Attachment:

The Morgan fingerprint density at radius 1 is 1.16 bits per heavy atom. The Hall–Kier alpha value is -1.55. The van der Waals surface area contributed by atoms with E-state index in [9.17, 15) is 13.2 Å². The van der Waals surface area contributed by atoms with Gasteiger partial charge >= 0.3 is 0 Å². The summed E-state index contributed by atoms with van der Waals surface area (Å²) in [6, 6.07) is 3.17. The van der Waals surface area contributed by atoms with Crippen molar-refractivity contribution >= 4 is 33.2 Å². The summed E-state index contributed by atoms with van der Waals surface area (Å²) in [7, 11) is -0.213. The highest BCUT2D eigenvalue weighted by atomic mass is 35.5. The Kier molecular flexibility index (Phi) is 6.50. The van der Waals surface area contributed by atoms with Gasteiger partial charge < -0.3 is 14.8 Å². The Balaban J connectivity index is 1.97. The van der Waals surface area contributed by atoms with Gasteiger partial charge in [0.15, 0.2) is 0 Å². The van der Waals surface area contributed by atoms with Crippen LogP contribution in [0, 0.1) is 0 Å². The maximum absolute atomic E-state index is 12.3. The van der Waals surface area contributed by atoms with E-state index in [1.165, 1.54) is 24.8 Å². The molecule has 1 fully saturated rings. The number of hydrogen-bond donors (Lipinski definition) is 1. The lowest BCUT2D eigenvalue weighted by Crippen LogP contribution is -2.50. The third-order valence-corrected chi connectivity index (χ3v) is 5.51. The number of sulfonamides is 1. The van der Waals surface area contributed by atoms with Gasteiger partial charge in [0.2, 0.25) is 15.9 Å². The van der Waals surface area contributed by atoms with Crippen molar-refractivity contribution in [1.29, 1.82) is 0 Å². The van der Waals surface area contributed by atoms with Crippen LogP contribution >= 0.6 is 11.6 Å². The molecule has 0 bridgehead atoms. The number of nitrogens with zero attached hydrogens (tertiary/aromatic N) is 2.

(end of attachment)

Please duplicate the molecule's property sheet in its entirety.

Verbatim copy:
The Morgan fingerprint density at radius 1 is 1.16 bits per heavy atom. The Hall–Kier alpha value is -1.55. The van der Waals surface area contributed by atoms with E-state index in [9.17, 15) is 13.2 Å². The van der Waals surface area contributed by atoms with Gasteiger partial charge >= 0.3 is 0 Å². The summed E-state index contributed by atoms with van der Waals surface area (Å²) in [6, 6.07) is 3.17. The van der Waals surface area contributed by atoms with Crippen molar-refractivity contribution >= 4 is 33.2 Å². The summed E-state index contributed by atoms with van der Waals surface area (Å²) in [7, 11) is -0.213. The highest BCUT2D eigenvalue weighted by atomic mass is 35.5. The Kier molecular flexibility index (Phi) is 6.50. The van der Waals surface area contributed by atoms with Gasteiger partial charge < -0.3 is 14.8 Å². The Balaban J connectivity index is 1.97. The van der Waals surface area contributed by atoms with Gasteiger partial charge in [0.15, 0.2) is 0 Å². The van der Waals surface area contributed by atoms with Crippen LogP contribution in [0, 0.1) is 0 Å². The maximum absolute atomic E-state index is 12.3. The van der Waals surface area contributed by atoms with E-state index in [1.165, 1.54) is 24.8 Å². The molecule has 1 fully saturated rings. The number of hydrogen-bond donors (Lipinski definition) is 1. The lowest BCUT2D eigenvalue weighted by Crippen LogP contribution is -2.50. The third-order valence-corrected chi connectivity index (χ3v) is 5.51. The number of sulfonamides is 1. The van der Waals surface area contributed by atoms with Gasteiger partial charge in [0.2, 0.25) is 15.9 Å². The van der Waals surface area contributed by atoms with Crippen molar-refractivity contribution in [1.29, 1.82) is 0 Å². The van der Waals surface area contributed by atoms with Crippen LogP contribution >= 0.6 is 11.6 Å². The molecule has 0 bridgehead atoms. The number of nitrogens with zero attached hydrogens (tertiary/aromatic N) is 2.